Lessor Household Feasts and Celebrations #1: Fall-Back Day

November 1st, 2015, 2pm

I helped drag sunrise an hour earlier this morning. I pulled an hour out of savings where I banked it in late winter when we Sprang Ahead. Daylight Saving Time as ended for another year.

I move about my apartment trying to remember how to drop an hour from electronic devices: micro wave ovens, old clock radios. Some switch automatically, others switch according to the old Uniform Time Act of 1966, others use the dates of later time acts, still others, like my car, require reading the owner’s manual.

Some devices I ignore: old boom boxes and MP3 music players.

I grumble and swear under my breath as I adjust my bifocals and try to fit the tiny hole in the back of a big wall clock over the nail. Damn!

I remember sixty years ago when Minnesota cities battled Minnesota agriculture over time. City folk wanted longer summer evenings. Country folk wanted a social life. You see cow udders fill and must be milked at the same “time” each day no matter how you set the clock. Cow’s time can’t be advanced or retarded one hour twice a year. So the need to milk the herd might overlap with The Ed Sullivan Hour or I Love Lucy on television during the summer.

During the Second World War Minnesota adopted Daylight Saving Time to save energy - less lighting needed with longer daylight in the evening - and less opportunity for potential nighttime enemy bombers (in Minnesota 1,500 miles from either coast!) identifying targets in Minnesota by seeing light leaking through blacked out windows.

After the war Minnesota reverted to standard time, but many citizens remembered with fondness the longer evenings in summer they had experienced during the war: more time for a round of golf or softball after a taxing day at the office.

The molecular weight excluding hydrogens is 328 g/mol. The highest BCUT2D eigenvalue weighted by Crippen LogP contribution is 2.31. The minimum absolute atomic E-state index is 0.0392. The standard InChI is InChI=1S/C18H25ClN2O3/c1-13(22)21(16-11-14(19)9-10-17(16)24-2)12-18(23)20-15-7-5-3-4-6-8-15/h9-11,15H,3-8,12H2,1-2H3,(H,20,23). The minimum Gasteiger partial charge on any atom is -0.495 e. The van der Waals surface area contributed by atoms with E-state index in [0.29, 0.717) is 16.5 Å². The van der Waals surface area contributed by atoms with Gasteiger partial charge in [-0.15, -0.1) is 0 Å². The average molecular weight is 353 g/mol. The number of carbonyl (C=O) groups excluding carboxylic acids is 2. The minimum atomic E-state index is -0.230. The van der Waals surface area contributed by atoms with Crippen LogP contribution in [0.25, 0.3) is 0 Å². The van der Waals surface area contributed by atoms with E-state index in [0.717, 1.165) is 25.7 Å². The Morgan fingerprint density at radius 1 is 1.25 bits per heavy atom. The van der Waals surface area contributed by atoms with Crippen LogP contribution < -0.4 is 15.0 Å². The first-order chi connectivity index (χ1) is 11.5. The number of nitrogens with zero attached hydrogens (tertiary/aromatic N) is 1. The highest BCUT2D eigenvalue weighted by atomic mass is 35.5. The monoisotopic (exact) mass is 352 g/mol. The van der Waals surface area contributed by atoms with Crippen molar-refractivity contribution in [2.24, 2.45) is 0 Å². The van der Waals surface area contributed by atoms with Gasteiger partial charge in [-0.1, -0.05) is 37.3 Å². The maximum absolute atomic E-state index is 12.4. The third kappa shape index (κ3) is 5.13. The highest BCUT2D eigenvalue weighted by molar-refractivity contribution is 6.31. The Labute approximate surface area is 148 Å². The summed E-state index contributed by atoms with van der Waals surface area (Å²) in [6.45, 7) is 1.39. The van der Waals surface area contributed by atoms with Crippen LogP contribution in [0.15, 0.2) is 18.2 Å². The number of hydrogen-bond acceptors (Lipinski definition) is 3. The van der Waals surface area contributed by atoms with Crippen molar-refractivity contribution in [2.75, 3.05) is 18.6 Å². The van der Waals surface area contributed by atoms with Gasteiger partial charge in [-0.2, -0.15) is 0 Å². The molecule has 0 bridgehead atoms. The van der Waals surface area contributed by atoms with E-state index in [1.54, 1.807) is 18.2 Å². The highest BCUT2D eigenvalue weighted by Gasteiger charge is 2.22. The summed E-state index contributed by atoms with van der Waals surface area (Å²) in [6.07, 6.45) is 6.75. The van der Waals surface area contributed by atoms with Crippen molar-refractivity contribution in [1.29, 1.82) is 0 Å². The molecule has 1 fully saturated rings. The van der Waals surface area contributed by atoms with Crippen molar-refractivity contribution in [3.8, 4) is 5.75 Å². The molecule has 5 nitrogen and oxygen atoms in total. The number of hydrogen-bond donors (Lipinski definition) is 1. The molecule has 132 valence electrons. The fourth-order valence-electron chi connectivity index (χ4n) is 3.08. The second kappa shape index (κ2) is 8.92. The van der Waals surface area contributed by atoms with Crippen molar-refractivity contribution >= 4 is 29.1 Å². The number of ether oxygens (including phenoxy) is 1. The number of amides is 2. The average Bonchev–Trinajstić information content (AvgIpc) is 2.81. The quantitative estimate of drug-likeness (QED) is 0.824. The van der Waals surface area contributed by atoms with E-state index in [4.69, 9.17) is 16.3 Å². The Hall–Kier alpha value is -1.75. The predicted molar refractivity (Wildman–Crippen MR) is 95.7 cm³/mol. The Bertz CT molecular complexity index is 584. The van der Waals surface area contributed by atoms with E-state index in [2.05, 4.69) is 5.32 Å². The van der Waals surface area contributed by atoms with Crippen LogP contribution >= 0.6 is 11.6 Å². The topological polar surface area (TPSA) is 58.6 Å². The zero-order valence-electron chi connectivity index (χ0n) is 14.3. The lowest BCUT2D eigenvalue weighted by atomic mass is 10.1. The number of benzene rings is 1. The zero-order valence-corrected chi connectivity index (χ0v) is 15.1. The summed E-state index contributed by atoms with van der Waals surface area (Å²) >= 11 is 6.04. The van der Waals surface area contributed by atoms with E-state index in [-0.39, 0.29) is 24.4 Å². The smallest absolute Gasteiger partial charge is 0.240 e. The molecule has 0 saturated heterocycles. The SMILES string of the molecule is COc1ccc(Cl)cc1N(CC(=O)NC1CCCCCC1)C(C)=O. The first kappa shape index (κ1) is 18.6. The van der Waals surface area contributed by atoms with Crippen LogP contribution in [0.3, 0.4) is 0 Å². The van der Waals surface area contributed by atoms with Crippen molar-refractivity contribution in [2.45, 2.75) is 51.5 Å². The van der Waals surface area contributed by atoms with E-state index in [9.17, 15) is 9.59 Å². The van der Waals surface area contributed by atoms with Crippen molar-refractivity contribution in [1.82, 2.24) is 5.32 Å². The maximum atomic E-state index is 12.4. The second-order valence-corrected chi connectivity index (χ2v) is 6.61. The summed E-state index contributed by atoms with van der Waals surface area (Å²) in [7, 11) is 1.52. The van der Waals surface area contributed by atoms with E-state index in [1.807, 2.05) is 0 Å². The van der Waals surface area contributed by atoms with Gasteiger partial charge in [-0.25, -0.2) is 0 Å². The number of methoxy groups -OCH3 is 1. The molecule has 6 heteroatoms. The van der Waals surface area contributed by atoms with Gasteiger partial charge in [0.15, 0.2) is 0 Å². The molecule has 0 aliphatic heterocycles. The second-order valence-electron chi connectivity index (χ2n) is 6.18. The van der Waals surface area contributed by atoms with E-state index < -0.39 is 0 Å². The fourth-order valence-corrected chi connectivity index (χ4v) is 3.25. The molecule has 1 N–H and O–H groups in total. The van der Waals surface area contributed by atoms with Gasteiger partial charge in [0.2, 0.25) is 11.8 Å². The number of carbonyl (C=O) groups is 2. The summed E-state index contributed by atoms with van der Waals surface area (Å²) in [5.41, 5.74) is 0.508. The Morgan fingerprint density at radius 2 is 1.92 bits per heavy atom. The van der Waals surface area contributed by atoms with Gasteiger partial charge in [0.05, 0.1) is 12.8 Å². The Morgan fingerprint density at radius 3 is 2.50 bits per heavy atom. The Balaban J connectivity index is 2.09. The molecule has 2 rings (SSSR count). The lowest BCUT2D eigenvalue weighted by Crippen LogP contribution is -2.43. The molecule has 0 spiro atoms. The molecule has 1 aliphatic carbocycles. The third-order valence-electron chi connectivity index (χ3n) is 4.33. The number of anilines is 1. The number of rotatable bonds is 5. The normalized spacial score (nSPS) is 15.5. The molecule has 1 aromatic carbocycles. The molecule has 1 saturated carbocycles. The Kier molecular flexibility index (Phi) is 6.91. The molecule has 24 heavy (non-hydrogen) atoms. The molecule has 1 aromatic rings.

Urban dwellers loved the idea; rural folks hated it. I suspect this was another incarnation of the perennial urban - rural divide that affects our state and national legislatures.

Farmers said Daylight Saving Time did not allow them to work the fields any earlier, “because the morning sun does not dry the dew on daylight savings time.” Fast Time didn’t fit Farmer’s Time.

In 1957 the Minnesota State Legislature enacted a compromise it hoped would satisfy both urban and rural. (This law suggests that all bovines don’t resided in barns but also some occupy the chambers of the state capital.) The compromise allowed major cities and surrounding counties in the state to adopt Fast Time (as it was called then) if they chose while the rest of the Minnesota would remain on Standard (Slow?) Time.

The Alliance of Movie Theaters brought suit in state court. They argued that Fast Time would kill their business since people would not attend movies during daylight hours along with the fact of cow’s udders and dew-dappled fields. The Minnesota Supreme Court ruled it illegal for counties to adopt a different time from the rest of the state. Then the state Attorney General issued an opinion that the Supreme Court ruling didn’t really apply to the state’s counties!


To deal with rising chaos a 1959 special session of the legislature adopted a uniform Fast Time law for the entire state. However as a final show of defiance by opposed interests, the period of Fast Time in Minnesota was the shortest in the nation.

One year the City of St. Paul voted to adopt Fast Time on May 9th - the date generally adopted throughout the United States rather that May 23rd, Minnesota’s Daylight Saving Time date, two weeks earlier.

Minneapolis, the twin next door, stayed on Standard Time. The fire department ran on Daylight Saving Time while the police department ran on Standard Time. Business in St. Paul adopted Daylight Saving Time while the university of Minnesota ran on Standard Time. ( Students placed handwritten signs next to clocks saying “You are now entering the Standard Time Zone”.) In the State capital building, the Supreme Court and Legislature kept Standard Time while the Govenors office adopted Fast Time.

They say Daylight Saving Time 1. Saves energy, 2. Cuts down on auto accidents, 3. And results in fewer crimes. Violating blackout, guiding enemy bomber to their targets, is not so much a current concern.

I just read an article that the United State do away with Daylight Saving Time and switch to only two time zones. The author argues economics and convenience for business but do we ignore that our health my be tied to a good balance of daylight in our lives?

Steve said thanks.

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Ken Jackson

An avid outdoors man. Retired and retiring, living on the shore of Lake Superior

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